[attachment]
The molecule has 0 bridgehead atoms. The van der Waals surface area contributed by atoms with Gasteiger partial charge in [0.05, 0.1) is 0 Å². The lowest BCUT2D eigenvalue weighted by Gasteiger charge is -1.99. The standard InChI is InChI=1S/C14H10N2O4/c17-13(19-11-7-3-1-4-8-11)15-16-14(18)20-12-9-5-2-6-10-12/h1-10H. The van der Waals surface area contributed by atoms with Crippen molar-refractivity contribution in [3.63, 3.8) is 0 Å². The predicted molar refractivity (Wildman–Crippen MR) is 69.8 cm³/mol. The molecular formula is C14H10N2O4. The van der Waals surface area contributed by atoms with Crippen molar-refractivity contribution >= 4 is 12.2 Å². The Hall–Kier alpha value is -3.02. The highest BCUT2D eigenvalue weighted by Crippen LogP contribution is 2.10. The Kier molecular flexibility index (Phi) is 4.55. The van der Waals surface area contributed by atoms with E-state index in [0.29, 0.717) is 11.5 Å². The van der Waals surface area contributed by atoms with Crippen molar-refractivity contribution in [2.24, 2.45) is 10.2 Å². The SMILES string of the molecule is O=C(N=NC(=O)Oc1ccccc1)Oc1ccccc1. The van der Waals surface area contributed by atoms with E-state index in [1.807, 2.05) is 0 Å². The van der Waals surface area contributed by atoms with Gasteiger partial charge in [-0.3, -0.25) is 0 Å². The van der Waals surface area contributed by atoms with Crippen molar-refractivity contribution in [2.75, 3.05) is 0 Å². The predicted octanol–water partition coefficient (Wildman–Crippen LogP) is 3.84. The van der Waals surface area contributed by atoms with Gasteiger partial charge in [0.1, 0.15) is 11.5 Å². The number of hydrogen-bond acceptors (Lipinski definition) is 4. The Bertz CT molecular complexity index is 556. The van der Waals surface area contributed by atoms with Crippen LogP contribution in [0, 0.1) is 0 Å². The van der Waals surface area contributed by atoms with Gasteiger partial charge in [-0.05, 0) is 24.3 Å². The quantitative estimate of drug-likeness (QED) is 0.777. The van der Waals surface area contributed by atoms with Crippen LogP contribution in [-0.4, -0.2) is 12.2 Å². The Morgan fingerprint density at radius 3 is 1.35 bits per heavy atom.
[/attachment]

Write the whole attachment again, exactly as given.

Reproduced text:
The molecule has 0 bridgehead atoms. The van der Waals surface area contributed by atoms with Gasteiger partial charge in [0.05, 0.1) is 0 Å². The lowest BCUT2D eigenvalue weighted by Gasteiger charge is -1.99. The standard InChI is InChI=1S/C14H10N2O4/c17-13(19-11-7-3-1-4-8-11)15-16-14(18)20-12-9-5-2-6-10-12/h1-10H. The van der Waals surface area contributed by atoms with Crippen molar-refractivity contribution in [3.63, 3.8) is 0 Å². The predicted molar refractivity (Wildman–Crippen MR) is 69.8 cm³/mol. The molecular formula is C14H10N2O4. The van der Waals surface area contributed by atoms with Crippen molar-refractivity contribution >= 4 is 12.2 Å². The Hall–Kier alpha value is -3.02. The highest BCUT2D eigenvalue weighted by Crippen LogP contribution is 2.10. The Kier molecular flexibility index (Phi) is 4.55. The van der Waals surface area contributed by atoms with E-state index in [0.29, 0.717) is 11.5 Å². The van der Waals surface area contributed by atoms with Crippen molar-refractivity contribution in [2.24, 2.45) is 10.2 Å². The SMILES string of the molecule is O=C(N=NC(=O)Oc1ccccc1)Oc1ccccc1. The van der Waals surface area contributed by atoms with E-state index in [1.807, 2.05) is 0 Å². The van der Waals surface area contributed by atoms with Gasteiger partial charge in [-0.3, -0.25) is 0 Å². The van der Waals surface area contributed by atoms with Crippen molar-refractivity contribution in [2.75, 3.05) is 0 Å². The predicted octanol–water partition coefficient (Wildman–Crippen LogP) is 3.84. The van der Waals surface area contributed by atoms with Gasteiger partial charge in [0.1, 0.15) is 11.5 Å². The number of hydrogen-bond acceptors (Lipinski definition) is 4. The Bertz CT molecular complexity index is 556. The van der Waals surface area contributed by atoms with Crippen LogP contribution in [0, 0.1) is 0 Å². The van der Waals surface area contributed by atoms with Gasteiger partial charge in [-0.05, 0) is 24.3 Å². The quantitative estimate of drug-likeness (QED) is 0.777. The van der Waals surface area contributed by atoms with Crippen LogP contribution in [-0.4, -0.2) is 12.2 Å². The Morgan fingerprint density at radius 3 is 1.35 bits per heavy atom.